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Plans For Reform








On account of the defects in our system of banking, there has been
long-continued agitation for reform, increasing in scope and intensity
in recent years. After the crisis of 1907, which revealed these
defects to many persons who had not observed them before, Congress
appointed a commission to make investigations and to prepare a reform
measure. In January, 1912, this committee submitted a report which
embodied a bill for the incorporation of a National Reserve
Association, to be made up of a federation of local associations of
banks and trust companies. The purpose of this association was to
supply a market for commercial paper, an elastic element in the
currency, a place for the deposit of the bank reserves of the country
and of the funds of the government, as well as proper machinery for
the administration of this market and these funds.

For various reasons, the plan of the monetary commission did not meet
with universal favor. It was condemned in particular by the Democratic
party, which was victorious at the polls in the fall elections, and
installed a new administration in Washington, March 4, 1913. A special
session of the new Congress was called to consider the tariff
question, and to it was submitted another plan for the reform of our
banking system, which was enacted into law December 23, 1913.

This law provides for the incorporation of so-called "Federal Reserve
Banks," the number to be not less than eight or more than twelve. The
country is to be divided into as many districts as there are Federal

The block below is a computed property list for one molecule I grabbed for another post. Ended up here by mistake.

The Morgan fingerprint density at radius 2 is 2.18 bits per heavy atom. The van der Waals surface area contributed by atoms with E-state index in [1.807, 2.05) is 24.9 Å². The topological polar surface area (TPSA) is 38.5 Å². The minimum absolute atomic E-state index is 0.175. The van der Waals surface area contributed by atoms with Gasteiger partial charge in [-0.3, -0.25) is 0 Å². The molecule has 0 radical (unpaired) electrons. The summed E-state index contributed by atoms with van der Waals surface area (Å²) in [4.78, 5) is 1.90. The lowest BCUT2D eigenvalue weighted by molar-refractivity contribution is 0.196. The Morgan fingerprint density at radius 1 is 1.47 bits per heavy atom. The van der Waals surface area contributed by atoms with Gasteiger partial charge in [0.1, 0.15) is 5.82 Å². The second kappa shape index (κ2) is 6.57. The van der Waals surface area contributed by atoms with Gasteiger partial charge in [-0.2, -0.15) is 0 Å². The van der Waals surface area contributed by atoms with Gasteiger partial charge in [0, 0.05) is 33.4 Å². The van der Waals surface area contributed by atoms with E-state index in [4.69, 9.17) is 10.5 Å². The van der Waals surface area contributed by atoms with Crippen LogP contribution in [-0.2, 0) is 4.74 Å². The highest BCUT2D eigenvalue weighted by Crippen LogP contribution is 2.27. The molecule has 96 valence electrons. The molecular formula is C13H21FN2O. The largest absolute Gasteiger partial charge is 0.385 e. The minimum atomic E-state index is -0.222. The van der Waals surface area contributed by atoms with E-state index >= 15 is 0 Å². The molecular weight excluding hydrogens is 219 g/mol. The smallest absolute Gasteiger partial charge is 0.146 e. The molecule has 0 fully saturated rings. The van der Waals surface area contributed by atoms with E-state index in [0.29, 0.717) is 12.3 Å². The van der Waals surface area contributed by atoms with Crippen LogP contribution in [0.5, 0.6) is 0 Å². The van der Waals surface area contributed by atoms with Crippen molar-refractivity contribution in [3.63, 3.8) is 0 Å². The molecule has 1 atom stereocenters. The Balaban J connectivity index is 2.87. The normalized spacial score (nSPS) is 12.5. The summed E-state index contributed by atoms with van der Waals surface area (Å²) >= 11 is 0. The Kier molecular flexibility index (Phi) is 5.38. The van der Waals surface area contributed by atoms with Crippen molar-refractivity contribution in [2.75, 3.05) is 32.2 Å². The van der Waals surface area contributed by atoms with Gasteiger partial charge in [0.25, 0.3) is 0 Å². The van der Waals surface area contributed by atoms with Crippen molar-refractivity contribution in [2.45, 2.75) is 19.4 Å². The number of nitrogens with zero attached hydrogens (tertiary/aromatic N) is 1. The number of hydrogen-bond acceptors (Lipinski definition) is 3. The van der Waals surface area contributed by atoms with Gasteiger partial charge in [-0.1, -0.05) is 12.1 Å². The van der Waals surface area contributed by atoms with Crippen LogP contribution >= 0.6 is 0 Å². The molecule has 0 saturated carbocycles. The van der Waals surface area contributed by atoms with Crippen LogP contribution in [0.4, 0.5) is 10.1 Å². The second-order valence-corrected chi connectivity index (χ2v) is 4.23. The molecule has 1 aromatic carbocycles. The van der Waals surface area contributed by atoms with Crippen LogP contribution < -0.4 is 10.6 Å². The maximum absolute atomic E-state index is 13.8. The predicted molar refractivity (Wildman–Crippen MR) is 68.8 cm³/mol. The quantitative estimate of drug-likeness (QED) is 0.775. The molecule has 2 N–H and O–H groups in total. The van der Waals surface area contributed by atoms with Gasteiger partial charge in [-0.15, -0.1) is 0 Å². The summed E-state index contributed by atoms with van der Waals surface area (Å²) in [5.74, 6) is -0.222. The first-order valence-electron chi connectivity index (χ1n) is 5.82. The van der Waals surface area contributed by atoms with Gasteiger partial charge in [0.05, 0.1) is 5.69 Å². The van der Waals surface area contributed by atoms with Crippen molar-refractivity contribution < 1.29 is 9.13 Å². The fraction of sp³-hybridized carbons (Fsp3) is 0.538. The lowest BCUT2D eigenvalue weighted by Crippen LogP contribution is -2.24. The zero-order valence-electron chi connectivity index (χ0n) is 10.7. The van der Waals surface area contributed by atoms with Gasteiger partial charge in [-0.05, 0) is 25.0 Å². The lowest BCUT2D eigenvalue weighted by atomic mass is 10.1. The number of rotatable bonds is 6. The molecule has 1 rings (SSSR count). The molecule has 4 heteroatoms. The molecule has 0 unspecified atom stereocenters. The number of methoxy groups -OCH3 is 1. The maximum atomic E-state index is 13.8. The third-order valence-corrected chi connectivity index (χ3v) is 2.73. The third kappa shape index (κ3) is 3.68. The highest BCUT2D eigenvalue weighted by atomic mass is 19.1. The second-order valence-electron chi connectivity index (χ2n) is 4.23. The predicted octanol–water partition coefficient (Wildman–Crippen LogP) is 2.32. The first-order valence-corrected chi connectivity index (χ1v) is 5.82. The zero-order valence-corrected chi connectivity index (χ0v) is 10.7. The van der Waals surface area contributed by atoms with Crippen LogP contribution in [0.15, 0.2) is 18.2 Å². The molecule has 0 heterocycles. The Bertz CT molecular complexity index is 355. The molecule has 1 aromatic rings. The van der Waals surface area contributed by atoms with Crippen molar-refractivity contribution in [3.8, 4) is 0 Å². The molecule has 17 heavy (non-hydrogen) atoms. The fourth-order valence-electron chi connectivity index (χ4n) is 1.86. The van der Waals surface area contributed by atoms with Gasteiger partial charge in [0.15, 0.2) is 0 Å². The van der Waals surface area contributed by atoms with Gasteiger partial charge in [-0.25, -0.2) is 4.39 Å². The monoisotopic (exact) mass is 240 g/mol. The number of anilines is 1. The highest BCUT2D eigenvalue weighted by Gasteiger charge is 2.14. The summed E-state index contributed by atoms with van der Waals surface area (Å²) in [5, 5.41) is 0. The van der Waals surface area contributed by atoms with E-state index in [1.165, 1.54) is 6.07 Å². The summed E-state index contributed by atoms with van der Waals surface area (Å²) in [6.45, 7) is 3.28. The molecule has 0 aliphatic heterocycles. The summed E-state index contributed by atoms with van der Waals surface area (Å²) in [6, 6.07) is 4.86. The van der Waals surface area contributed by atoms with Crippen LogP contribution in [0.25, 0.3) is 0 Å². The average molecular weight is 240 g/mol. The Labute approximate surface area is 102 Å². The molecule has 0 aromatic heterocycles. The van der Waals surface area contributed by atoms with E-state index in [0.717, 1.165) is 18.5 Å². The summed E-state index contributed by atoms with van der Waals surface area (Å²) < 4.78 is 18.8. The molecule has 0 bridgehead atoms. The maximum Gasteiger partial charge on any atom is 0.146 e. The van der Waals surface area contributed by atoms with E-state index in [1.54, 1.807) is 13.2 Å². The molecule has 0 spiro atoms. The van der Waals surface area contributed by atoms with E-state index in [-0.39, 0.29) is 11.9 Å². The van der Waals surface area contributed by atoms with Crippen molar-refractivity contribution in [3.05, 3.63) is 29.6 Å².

Reserve Banks, and the national banks in each district must subscribe
six per cent and pay in three per cent of their capital and surplus to
the capital stock of the Federal Reserve Bank located in that
district. State banks and trust companies may contribute on compliance
with the same conditions as national institutions. If, in the judgment
of the organization committee, the amount of stock thus subscribed is
inadequate, the public may be asked to subscribe, and as a last resort
stock sufficient to raise the total to an adequate figure may be sold
to the Federal Government. Cooperation between these Federal Reserve
Banks and a degree of unity in their administration are provided for
through a Federal Reserve Board of seven members, two ex officio and
five to be especially appointed by the President of the United States.
For the administration of each Federal Reserve Bank, a board of
directors of nine members is provided for, six to be appointed by the
member banks and three by the Federal Reserve Board, one of those
three to be designated as Federal Reserve Agent and to be the
intermediary between the Federal Reserve Board and the bank of whose
directorate he is a member.

The proposed Federal Reserve Banks are to hold a part of the reserves
of member banks and to rediscount commercial paper, administer
exchange accounts, and conduct clearings for them. They are also to
serve as depositories for the United States government, and to issue
treasury notes obtained from the Federal Reserve Board in exchange for
rediscounted commercial bills, these notes to be redeemable on demand
by them and to be a first lien on all their assets. Their retirement,
when the need for them has passed, is provided for by the requirement
that no Federal Reserve Bank shall pay out any notes except its own,
all others being sent in to the issuing bank or to the treasury for
redemption. Against outstanding note issues a reserve of at least 40
per cent in gold must be maintained, and against deposits one of at
least 35 per cent in gold or lawful money.

This law provides remedies for the chief defects of our system;
namely, a market for commercial paper which will enable a properly
conducted bank at any time, through rediscounts, to secure notes,
legal-tender money, or checking accounts in the amounts needed; a
system of note issues which will fluctuate automatically with the
needs of commerce for hand-to-hand money; a more economical
administration of the reserve funds of the country, unattended by the
dangers of the present system, and an administration of the funds of
the federal government which is free from the evils of the independent
treasury system.





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